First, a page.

Low End Mac contributor Tom Hormby posted an article on OSnews examining Apple’s Worst Business Decisions. Hormby’s histories are some of the most popular pieces we’ve ever published, but I’m have to question some of his analysis.
2000: The name of this article was supposed to be “AppleShare IP vs. Windows NT”. However, in the last few weeks, I have had many problems with just getting AppleShare IP (ASIP) running.
I’ve received some excellent reader feedback on The Ethernet Alternative to USB Drives, mostly from people who are already using older Macs as networked file servers.
1999 – USB is slower than promised, providing at most two-thirds of the expected speed based on its 12 Mbps bandwidth (see The Truth About USB Speed). But the iMac, iBook, and Lombard PowerBook don’t have any other option, do they?
1999 – There’s been a fair bit of interest in AppleShare 3 thanks to some articles on this site. Although long discontinued, it is possible to find copies of AppleShare 3 (be sure to get the 3.03 updater from Apple). And for the small network, it may be an ideal solution.
“One of the machines I have at the present moment is a Mac IIci, with a 68040 card, 128 MB RAM, 280 MB hard drive, and three empty NuBus slots. From what I have read on the list and elsewhere, it would make an excellent server.”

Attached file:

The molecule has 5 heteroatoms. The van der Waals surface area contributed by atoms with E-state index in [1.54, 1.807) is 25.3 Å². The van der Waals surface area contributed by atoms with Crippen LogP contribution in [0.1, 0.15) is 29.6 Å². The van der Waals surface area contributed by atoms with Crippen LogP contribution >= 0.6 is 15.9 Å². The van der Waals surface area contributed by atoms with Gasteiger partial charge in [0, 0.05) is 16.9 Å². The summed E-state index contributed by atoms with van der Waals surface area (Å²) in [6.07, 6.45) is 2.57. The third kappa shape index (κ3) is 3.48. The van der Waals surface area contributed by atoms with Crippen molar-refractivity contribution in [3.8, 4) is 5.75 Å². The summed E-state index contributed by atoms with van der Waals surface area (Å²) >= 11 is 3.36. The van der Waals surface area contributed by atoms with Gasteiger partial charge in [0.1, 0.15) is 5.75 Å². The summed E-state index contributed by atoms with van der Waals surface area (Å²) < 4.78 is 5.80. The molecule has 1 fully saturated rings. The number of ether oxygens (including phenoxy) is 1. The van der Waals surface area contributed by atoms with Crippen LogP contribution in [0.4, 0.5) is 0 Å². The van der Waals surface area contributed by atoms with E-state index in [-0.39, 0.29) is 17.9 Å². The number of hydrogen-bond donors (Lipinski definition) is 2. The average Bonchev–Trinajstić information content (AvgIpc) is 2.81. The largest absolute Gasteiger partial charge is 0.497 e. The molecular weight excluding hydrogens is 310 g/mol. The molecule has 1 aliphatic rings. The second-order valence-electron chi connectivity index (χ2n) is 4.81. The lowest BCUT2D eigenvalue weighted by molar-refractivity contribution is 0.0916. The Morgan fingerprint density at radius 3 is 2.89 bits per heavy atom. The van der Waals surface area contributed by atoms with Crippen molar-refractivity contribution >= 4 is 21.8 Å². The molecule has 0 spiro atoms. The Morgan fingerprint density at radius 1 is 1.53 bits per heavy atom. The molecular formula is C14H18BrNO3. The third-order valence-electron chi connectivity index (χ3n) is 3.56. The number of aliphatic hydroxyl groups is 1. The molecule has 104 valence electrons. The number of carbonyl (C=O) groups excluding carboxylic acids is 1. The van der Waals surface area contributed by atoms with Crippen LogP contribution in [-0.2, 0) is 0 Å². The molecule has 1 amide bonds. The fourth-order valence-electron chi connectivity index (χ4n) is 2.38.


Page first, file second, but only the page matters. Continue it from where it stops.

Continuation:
1998 – I’ve looked at the theory of using an older, slower Mac as a server on a 10Base-T ethernet network in SCSI Throughput vs. Network Throughput – now on to the testing.
1998 – Scott L. Barber does something I didn’t understand for a long time: he recommends using a Mac Plus or Mac SE – or whatever your slowest Mac is – as a file server!
1994 – AppleShare currently comes in three flavors: AppleShare 3.0, AppleShare 4.0, and AppleShare Pro. They differ in performance and platform. AppleShare 4.0 is designed to take advantage of 68040-based Macs, and AppleShare Pro utilizes the specialized hardware and operating environment of the Apple Workgroup Server 95. All three flavors have the same security features.